There were hardly any cases of coronavirus reported in New York by March 1st.
We think the coronavirus will hurt cities the hardest because they have heavy
use of public transportation and there are more people in public meeting
Story Count Very High
The media is mentioning the coronavirus much more than SARS, the swine flu, or Zika. We showed the chart comparing the number of coronavirus stories to the highest of the 3 which is the swine flu. It still was mentioned less half the time as the coronavirus. The timing is different as in 2009 the economy was just exiting the financial crisis. The swine flu infected upwards of 61 million people in America and killed 12,469 Americans. It killed 575,400 people globally. We aren’t doctors. We aren’t saying the media shouldn’t cover the disease and we aren’t saying it will or won’t be worse than any of the ones we mentioned. We are saying that the economic impact will be greater than any of the others because of the number of media stories. South by Southwest was canceled. That event pumps $356 million into the Austin economy.
As you can see from the chart below, the percentage of firms mentioning the coronavirus on their conference calls has exploded just like the number of cases. Over 40% of firms mentioned it. That’s why the base case scenario is 0% earnings growth. However, by the time these firms report all the damage, their stocks probably will have bottomed.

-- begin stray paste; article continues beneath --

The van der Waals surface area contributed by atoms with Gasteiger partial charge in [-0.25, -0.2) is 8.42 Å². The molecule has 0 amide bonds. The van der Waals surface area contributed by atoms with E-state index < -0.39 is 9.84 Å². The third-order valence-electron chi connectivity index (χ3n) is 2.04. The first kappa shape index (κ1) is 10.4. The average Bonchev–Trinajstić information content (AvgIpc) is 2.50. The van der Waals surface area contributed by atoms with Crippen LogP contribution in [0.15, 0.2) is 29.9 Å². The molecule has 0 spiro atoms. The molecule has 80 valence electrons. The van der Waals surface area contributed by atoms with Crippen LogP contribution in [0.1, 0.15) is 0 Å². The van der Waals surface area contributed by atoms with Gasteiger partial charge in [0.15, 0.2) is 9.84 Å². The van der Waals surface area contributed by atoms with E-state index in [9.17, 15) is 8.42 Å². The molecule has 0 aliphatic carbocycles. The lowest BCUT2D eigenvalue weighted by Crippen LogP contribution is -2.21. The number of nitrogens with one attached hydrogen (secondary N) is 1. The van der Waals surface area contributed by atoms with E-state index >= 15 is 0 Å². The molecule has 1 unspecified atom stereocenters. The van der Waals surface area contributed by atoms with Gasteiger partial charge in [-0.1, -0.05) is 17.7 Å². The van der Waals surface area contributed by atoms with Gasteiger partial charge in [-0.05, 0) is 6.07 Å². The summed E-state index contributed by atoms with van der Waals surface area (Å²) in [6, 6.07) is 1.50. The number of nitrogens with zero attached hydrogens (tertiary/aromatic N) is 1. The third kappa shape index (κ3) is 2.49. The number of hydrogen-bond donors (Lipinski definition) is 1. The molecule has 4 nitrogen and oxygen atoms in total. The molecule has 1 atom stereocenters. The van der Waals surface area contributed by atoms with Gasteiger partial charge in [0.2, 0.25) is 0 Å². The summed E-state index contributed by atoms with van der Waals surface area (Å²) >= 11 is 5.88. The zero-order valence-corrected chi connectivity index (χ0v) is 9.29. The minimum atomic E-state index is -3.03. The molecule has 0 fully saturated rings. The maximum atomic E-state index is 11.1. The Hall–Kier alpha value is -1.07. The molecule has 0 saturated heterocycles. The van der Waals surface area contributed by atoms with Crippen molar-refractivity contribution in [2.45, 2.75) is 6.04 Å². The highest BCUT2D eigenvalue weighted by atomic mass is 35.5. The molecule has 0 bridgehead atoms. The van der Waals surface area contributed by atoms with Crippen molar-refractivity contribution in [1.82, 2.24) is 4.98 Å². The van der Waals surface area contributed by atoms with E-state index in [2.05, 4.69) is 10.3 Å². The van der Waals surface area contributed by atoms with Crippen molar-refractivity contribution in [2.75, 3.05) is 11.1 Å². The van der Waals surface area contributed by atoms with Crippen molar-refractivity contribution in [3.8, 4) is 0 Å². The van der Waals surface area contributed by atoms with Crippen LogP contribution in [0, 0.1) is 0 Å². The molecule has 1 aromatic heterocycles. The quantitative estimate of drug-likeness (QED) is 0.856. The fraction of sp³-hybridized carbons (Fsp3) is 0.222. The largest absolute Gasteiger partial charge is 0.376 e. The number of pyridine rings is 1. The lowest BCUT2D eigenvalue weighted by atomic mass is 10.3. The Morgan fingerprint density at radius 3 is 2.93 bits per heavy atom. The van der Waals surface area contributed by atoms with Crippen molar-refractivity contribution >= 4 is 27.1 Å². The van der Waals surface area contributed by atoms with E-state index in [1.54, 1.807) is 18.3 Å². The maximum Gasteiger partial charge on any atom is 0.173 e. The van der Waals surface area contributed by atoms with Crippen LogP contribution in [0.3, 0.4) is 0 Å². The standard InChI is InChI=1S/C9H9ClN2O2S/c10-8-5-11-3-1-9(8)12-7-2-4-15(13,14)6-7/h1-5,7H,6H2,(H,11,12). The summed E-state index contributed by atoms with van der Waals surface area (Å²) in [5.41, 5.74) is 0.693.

Growing Market Cap Of China
The Chinese economic data is just starting to show the ramifications of its economy shutting down for weeks to deal with the virus. As we mentioned, when the data starts to show weakness, it’s usually already priced in. As you can see from the chart below, the Chinese stock market is up 19% year to date and increased from 8% of the global stock market to 10% since it bottomed in early February.
Stocks Aren’t Cheap
If you value stocks based on forward earnings, they weren’t cheap (as of Friday). As you can see from the chart below, the best PE ratio was 17.5 which is above the previous bottoms after corrections.
We aren’t going to see multiple expansion this year because stocks came into the year expensive. If earnings growth is zero, there’s not much room for stocks to have a positive year. On the positive side, this earnings weakness does little to intrinsic value. If the coronavirus slows down and doesn’t come back in the fall, stocks will probably anticipate a better 2021 starting in the 2nd half of this year.
Stock market shocks are becoming more common. The 6 day
correction off the peak might be the new normal. Fewer people are going to the
movies because of the coronavirus. Even if the virus isn’t as bad as some of
the prior viruses, it will have a massive economic impact because the Chinese
economy shut down for about a month and the U.S. media is running endless stories
about it. 40% of firms mentioned it on their conference calls. The Chinese stock
market is rallying because the worst is likely over there. The S&P 500 was
still not cheap despite the 12% correction.